The prevailing assumption at the time was that Alon was killed by a jealous husband. In my opinion, a Palestinian terror organization might have committed the murder for political reasons. The film, in which I appear for a few seconds, devoted extensive screen time to conspiracy theories, attributing the murder to a hidden secret that Alon discovered. Alon's daughters and those who favor the conspiracy theory believe that the secret could have been something related to the Soviet Union, the U.S. or Israel. The daughters raised the theory that their father discovered that U.S. Secretary of State Henry Kissinger had cooperated with Israeli Defense Minister Moshe Dayan to enable the Egyptian army to embark on the Yom Kippur War and then start the peace process afterwards, thereby increasing U.S. influence in the region. The film included interviews with several speakers who favored the conspiracy theory, including controversial historian Dr. Uri Milstein, a shell-shocked soldier, former air force pilot Col. Yaakov Agassi, author Naomi Frankel (who passed away after the recording of the interview ), and Maj.Gen. Shmuel "Gorodish" Gonen, GOC Southern Command during the Yom Kippur War.
In an investigation conducted after the screening of the film it turned out that there is no source that will confirm that Gorodish, who died in 1991, really said the things attributed to him. For confirmation of the conspiracy theory, the other speakers on the program relied on circumstantial evidence, things they ostensibly heard from people who have since died. But neither the speakers nor the program provided an iota of proof to confirm the thesis.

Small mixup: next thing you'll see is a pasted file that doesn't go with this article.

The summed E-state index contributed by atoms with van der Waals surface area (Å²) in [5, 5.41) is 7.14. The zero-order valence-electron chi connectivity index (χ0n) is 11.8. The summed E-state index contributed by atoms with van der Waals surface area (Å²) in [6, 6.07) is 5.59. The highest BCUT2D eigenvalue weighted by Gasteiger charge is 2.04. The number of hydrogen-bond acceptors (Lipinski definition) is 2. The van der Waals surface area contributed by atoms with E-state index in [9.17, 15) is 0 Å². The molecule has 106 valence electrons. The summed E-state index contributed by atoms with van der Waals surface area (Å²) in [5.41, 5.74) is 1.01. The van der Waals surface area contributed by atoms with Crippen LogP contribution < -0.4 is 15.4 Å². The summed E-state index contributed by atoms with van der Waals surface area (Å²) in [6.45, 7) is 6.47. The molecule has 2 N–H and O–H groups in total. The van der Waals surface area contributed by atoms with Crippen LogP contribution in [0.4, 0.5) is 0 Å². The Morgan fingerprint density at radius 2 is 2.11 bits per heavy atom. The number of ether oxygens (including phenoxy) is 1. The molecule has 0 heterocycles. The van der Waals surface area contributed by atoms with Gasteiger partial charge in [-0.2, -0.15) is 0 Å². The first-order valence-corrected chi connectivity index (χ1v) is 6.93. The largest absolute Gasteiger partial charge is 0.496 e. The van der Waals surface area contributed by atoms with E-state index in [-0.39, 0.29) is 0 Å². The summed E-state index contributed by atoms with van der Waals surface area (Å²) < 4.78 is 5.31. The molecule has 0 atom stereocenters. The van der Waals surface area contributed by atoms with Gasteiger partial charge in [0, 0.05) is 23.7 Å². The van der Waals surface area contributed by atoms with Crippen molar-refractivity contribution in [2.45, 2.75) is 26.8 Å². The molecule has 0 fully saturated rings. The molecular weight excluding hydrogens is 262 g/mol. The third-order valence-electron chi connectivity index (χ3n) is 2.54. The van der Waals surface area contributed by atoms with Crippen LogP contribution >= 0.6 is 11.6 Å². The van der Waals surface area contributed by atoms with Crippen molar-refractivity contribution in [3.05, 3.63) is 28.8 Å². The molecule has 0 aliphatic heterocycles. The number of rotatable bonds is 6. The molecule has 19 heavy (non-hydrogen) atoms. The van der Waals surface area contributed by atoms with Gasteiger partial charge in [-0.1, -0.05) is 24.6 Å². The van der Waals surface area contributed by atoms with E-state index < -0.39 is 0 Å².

The problem with conspiracy theories is that they cannot be confirmed. In that sense, the claim that Dayan was in collusion before the war with Kissinger and Egyptian President Anwar Sadat is no different than claiming that there are aliens that land on planet Earth or that Elvis Presley is still alive. Nobody disputes that Dayan and Prime Minister Golda Meir decided, contrary to the view of the chief of staff and the IDF commanders, not to embark on a preemptive attack, even when they knew on the morning of October 6, 1973, that within hours the Egyptian and Syrian armies would begin a war.
These points have already appeared in many serious studies based on original documents from the IDF archive. These studies have proven that the mistaken decision by the leaders stemmed from a fear that Israel would be blamed for the outbreak of the war. They made a terrible mistake in failing to take the initiative. Incidentally, it is very doubtful that a preemptive attack would have prevented the achievements of the Egyptian and Syrian armies during the first days of the war. But in any case, what is the connection between Dayan's mistaken judgment and Alon's murder?
It is regrettable that the state-owned television station, and particularly the documentaries department and the weekly investigative magazine Mabat Sheni (Second Look ), is promoting a bizarre conspiracy theory about one of the most traumatic events in the history of the State of Israel. The Israel Broadcasting Authority should not behave like an irresponsible, scandal-mongering tabloid.
In response, Itay Landsberg-Nevo, the head of the documentaries department and Mabat Sheni, said that he believes that all the possibilities, including the ostensible connection between Dayan and Kissinger, merit a public discussion. "I think that it's a realistic possibility," said Landsberg, adding that "the conspiracy that we discussed on the program is totally different from the conspiracy theory about the murder of [Prime Minister] Yitzhak Rabin, which really doesn't merit a public discussion."